I'd like to be able delete the innermost brackets around the current point.

What's a good way to do this?

While the evil-surround package can do this, it needs to take a bracket type as input, so can't remove the inner-most brackets (without some extra code).


Use up-list or backward-up-list to move forward or backward to the first enclosing bracket, then forward-list or backward-list to locate the matching bracket. Delete the closing bracket then the opening bracket (in this order, because deleting the opening bracket moves the position of the closing bracket.

(defun delete-enclosing-parentheses (&optional arg)
  "Delete the innermost enclosing parentheses around point.

With a prefix argument N, delete the Nth level of enclosing parentheses,
where 1 is the innermost level."
  (interactive "*p")
    (backward-up-list arg)
    (let ((beg (point)))
      (delete-backward-char 1)
      (goto-char beg)
      (delete-char 1))))
  • Thanks, this mostly works well - however the behavior is asymmetrical - when the cursor is over the end bracket, it matches the first. When over the first bracket, it doesn't match the last. – ideasman42 Jan 4 '20 at 11:26
  • Added an answer which uses this method but works when the point is an opening brace too: emacs.stackexchange.com/a/54679/2418 – ideasman42 Jan 5 '20 at 2:20
  • @ideasman42 Emacs's idea of the cursor is that it's between characters, not on a character, although many terminal types show the cursor on a character. When the cursor is “on” the opening bracket, it's actually before the opening bracket, so it's outside. You can adopt a different convention, but it'll be inconsistent with how brackets work with some Emacs commands. – Gilles 'SO- stop being evil' Jan 6 '20 at 16:08
  • Good points, since I asked about "surrounding" bracket's, your answer is correct. Although I'll keep using my more verbose solution that handles the case when the point is over the bracket too. – ideasman42 Jan 6 '20 at 22:50
  • You can also use (delete-pair) in place of the whole form that begins with the let-binding. I don't know exactly what the differences are, though. Mine, with delete-pair, used to go crazy when called from within strings. Using (backward-up-list arg t t) tamed it. – Arch Stanton Mar 6 '20 at 18:48

Adding an answer based on @gilles-so-stop-being-evil 's current answer which works when the point is on the opening bracket as well as the last bracket, it also error checks and prints useful status upon completion.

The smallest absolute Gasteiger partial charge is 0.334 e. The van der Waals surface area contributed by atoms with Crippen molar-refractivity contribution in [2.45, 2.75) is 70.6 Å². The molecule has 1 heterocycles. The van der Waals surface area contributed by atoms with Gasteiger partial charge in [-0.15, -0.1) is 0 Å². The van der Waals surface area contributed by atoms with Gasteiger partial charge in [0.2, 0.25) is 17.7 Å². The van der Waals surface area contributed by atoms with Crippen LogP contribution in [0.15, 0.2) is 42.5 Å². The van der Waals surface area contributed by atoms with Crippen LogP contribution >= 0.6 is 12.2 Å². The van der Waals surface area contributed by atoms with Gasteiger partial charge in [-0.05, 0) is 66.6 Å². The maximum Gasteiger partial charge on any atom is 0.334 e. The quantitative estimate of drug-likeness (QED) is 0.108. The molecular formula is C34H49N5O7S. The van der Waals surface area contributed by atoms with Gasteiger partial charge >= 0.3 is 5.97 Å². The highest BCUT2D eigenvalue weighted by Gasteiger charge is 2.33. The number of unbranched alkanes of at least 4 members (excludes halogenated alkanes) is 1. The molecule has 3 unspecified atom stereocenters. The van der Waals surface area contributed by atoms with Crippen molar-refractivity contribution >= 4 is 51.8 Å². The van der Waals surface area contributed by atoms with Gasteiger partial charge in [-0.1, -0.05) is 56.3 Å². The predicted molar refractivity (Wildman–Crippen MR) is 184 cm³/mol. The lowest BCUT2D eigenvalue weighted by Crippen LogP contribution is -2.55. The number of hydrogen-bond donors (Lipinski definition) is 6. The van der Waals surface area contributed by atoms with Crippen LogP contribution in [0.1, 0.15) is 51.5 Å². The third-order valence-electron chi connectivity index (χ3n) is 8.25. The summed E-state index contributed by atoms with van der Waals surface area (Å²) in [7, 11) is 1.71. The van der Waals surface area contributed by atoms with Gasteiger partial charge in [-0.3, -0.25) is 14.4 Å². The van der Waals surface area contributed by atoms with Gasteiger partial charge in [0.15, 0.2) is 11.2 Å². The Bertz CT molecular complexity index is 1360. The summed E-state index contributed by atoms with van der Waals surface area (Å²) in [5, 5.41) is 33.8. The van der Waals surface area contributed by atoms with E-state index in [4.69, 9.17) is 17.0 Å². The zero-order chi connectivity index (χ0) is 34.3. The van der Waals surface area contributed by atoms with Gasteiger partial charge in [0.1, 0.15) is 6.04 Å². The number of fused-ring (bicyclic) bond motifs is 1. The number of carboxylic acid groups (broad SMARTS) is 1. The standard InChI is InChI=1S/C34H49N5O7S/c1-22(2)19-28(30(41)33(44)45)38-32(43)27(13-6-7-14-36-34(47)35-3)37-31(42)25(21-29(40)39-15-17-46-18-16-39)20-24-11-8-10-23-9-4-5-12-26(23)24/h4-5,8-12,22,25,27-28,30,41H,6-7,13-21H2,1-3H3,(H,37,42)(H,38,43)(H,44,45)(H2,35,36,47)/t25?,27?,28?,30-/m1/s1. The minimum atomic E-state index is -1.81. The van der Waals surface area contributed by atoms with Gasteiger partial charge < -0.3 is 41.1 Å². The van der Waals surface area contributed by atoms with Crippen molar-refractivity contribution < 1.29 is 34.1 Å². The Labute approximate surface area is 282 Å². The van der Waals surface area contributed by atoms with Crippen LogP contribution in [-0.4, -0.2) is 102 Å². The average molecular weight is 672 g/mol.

(defun my-delete-surround-at-point--find-brackets (pos)
  "Return a pair of buffer positions for the opening & closing bracket positions.
Or nil when nothing is found."
    (goto-char pos)
         ;; Check if we're on the opening brace.
             ;; Note that the following check for opening brace
             ;; can be skipped, however it can cause the entire buffer
             ;; to be scanned for an opening brace causing noticeable lag.
              ;; Opening brace.
              (eq (syntax-class (syntax-after pos)) 4)
              ;; Not escaped.
              (= (logand (skip-syntax-backward "/\\") 1) 0))
           (forward-char 1)
           (if (and (ignore-errors (backward-up-list 1) t) (eq (point) pos))
             ;; Restore location and fall through to the next check.
             (goto-char pos)
         ;; Check if we're on the closing or final brace.
         (ignore-errors (backward-up-list 1) t))

      ;; Upon success, return the pair as a list.
      (list (point)
              (1- (point)))))))

(defun my-delete-surround-at-point ()
  (let ((range (my-delete-surround-at-point--find-brackets (point))))
    (unless range
      (user-error "No surrounding brackets"))
    (pcase-let ((`(,beg ,end) range))
      ;; For user message.
      (let ((lines (count-lines beg end))
            (beg-char (char-after beg))
            (end-char (char-after end)))

          (goto-char end)
          (delete-char 1)
          (goto-char beg)
          (delete-char 1))
         "Delete surrounding \"%c%c\"%s" beg-char end-char
         (if (> lines 1)